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Alerts ease surgery for patients with diabetes

Nov. 8, 2012, 10:39 AM

A monitoring and alert system developed and implemented at Vanderbilt University Medical Center that prompts caregivers to check glucose levels for patients with diabetes while they are undergoing surgery has been found to help improve outcomes such as reduced abnormal glucose values, fewer surgical site infections and reduced hospital readmissions after surgery.

Approximately 17.5 million people in the United States have diabetes. These patients are known to have a higher likelihood of undergoing major surgery, a higher risk of adverse events during surgery and a 30 percent to 50 percent longer stay in the hospital post-surgery.

Jesse Ehrenfeld, M.D., MPH, and colleagues are working to improve surgical outcomes for patients with diabetes. (photo by Susan Urmy)

“Avoiding extremes in blood glucose values, especially hypoglycemia or low blood sugar, is imperative to ensuring the safety of patients with diabetes during surgery,” said study author Jesse Ehrenfeld, M.D., MPH, assistant professor of Anesthesiology and Biomedical Informatics.

“This is particularly important for surgical patients because the clinical signs of hypoglycemia can be masked by general anesthesia while patients are unable to communicate with their physicians.”

To better maintain glycemic control throughout the perioperative period (defined as before, during and immediately after surgery), the VUMC Perioperative Informatics Group developed an automated system to routinely remind caregivers to monitor a patient’s blood glucose level.

To learn the efficacy of the improved monitoring, Ehrenfeld studied the effects of electronic notifications regarding intraoperative glucose testing being provided to anesthesia providers during surgery, and his results were featured this month during the American Society of Anesthesiologists’ Annual Meeting in Washington, D.C.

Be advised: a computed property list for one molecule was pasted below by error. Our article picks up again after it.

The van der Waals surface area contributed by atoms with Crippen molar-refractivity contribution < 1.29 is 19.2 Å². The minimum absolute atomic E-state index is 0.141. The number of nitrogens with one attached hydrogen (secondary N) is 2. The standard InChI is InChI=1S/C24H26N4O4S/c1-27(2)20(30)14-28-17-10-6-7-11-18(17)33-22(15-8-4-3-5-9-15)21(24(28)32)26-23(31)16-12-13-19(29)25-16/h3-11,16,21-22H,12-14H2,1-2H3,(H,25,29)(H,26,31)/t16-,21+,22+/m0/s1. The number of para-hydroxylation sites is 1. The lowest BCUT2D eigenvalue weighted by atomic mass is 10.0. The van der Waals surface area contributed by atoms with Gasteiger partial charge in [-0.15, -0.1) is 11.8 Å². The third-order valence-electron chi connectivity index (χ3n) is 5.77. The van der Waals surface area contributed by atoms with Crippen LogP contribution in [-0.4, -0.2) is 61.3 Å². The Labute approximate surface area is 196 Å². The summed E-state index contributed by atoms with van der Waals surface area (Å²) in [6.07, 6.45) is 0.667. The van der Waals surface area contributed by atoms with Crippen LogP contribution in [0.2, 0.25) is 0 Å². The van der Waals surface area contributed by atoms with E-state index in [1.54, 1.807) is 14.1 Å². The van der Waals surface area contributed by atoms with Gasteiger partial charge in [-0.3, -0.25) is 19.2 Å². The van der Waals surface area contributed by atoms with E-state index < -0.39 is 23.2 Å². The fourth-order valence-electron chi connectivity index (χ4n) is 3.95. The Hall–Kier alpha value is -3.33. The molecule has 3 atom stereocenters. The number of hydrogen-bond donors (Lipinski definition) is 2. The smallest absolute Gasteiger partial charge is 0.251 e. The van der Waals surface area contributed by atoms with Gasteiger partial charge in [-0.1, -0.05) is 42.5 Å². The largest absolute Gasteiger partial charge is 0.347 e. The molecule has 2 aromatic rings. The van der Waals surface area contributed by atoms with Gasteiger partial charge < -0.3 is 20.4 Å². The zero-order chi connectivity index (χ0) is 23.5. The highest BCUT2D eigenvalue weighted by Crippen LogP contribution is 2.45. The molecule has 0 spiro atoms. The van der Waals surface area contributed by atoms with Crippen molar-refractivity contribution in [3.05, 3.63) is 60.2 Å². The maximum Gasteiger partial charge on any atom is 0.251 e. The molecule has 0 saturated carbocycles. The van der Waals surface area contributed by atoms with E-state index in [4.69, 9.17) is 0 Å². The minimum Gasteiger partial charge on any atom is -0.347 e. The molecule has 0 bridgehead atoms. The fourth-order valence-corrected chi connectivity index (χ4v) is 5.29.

“There are some really exciting results,” Ehrenfeld said. “We found that the point-of-care notifications reduced the number of dangerously out-of-range blood sugar values.  We also found that fewer patients had surgical site infections after surgery, and that patients who were enrolled in this study got readmitted to the hospital less often after they went home.”

The study, which was conducted at both VUMC and Massachusetts General Hospital, included 13,384 patients undergoing routine surgeries from May 2010 to July 2012.

The Intraoperative Glucose Monitoring Alert recommended that glucose be measured every hour if insulin was administered during surgery, and every two hours if a patient with diabetes was undergoing surgery but not receiving intraoperative insulin.

The following results were measured: the impact of point-of-care notifications on glucose monitoring, dangerously out-of-range blood sugar values, surgical site infection rates and hospital length of stay.

“The results of this study are likely to change care for the thousands of patients with diabetes who undergo surgical procedures every day,” said Ehrenfeld.

“While this study was conducted at two large academic medical centers, we have enough confidence in these results and there was enough improvement in patient care and outcomes that we believe that an adoption of a similar strategy across the nation and across the world will impact millions of patients every year.”

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